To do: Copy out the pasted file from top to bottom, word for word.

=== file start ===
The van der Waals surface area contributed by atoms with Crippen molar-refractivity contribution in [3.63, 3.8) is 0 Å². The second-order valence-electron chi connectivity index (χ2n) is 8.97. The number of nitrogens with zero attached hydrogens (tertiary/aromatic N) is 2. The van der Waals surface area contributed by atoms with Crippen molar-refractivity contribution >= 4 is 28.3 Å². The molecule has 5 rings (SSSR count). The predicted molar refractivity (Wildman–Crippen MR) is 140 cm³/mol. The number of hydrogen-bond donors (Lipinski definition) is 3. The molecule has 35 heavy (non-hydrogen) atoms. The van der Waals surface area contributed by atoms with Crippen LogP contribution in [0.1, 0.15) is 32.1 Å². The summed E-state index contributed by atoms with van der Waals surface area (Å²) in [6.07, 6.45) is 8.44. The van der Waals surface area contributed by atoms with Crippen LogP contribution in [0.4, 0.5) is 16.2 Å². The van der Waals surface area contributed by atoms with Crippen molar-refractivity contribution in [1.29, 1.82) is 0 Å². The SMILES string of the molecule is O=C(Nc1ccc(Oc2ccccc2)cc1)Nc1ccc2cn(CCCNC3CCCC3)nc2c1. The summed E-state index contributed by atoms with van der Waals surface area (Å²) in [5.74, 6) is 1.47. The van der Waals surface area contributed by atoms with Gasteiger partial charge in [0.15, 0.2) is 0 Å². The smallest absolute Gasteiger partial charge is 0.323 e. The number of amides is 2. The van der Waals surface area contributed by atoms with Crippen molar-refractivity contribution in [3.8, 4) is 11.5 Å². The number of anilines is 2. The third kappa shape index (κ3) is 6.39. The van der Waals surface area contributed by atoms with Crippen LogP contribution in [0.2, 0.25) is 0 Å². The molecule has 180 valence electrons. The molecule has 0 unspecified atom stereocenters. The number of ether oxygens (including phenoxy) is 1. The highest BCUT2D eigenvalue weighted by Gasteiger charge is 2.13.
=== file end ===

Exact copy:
The van der Waals surface area contributed by atoms with Crippen molar-refractivity contribution in [3.63, 3.8) is 0 Å². The second-order valence-electron chi connectivity index (χ2n) is 8.97. The number of nitrogens with zero attached hydrogens (tertiary/aromatic N) is 2. The van der Waals surface area contributed by atoms with Crippen molar-refractivity contribution >= 4 is 28.3 Å². The molecule has 5 rings (SSSR count). The predicted molar refractivity (Wildman–Crippen MR) is 140 cm³/mol. The number of hydrogen-bond donors (Lipinski definition) is 3. The molecule has 35 heavy (non-hydrogen) atoms. The van der Waals surface area contributed by atoms with Crippen LogP contribution in [0.1, 0.15) is 32.1 Å². The summed E-state index contributed by atoms with van der Waals surface area (Å²) in [6.07, 6.45) is 8.44. The van der Waals surface area contributed by atoms with Crippen LogP contribution in [0.4, 0.5) is 16.2 Å². The van der Waals surface area contributed by atoms with Crippen molar-refractivity contribution in [1.29, 1.82) is 0 Å². The SMILES string of the molecule is O=C(Nc1ccc(Oc2ccccc2)cc1)Nc1ccc2cn(CCCNC3CCCC3)nc2c1. The summed E-state index contributed by atoms with van der Waals surface area (Å²) in [5.74, 6) is 1.47. The van der Waals surface area contributed by atoms with Gasteiger partial charge in [0.15, 0.2) is 0 Å². The smallest absolute Gasteiger partial charge is 0.323 e. The number of amides is 2. The van der Waals surface area contributed by atoms with Crippen molar-refractivity contribution in [3.8, 4) is 11.5 Å². The number of anilines is 2. The third kappa shape index (κ3) is 6.39. The van der Waals surface area contributed by atoms with Crippen LogP contribution in [0.2, 0.25) is 0 Å². The molecule has 180 valence electrons. The molecule has 0 unspecified atom stereocenters. The number of ether oxygens (including phenoxy) is 1. The highest BCUT2D eigenvalue weighted by Gasteiger charge is 2.13.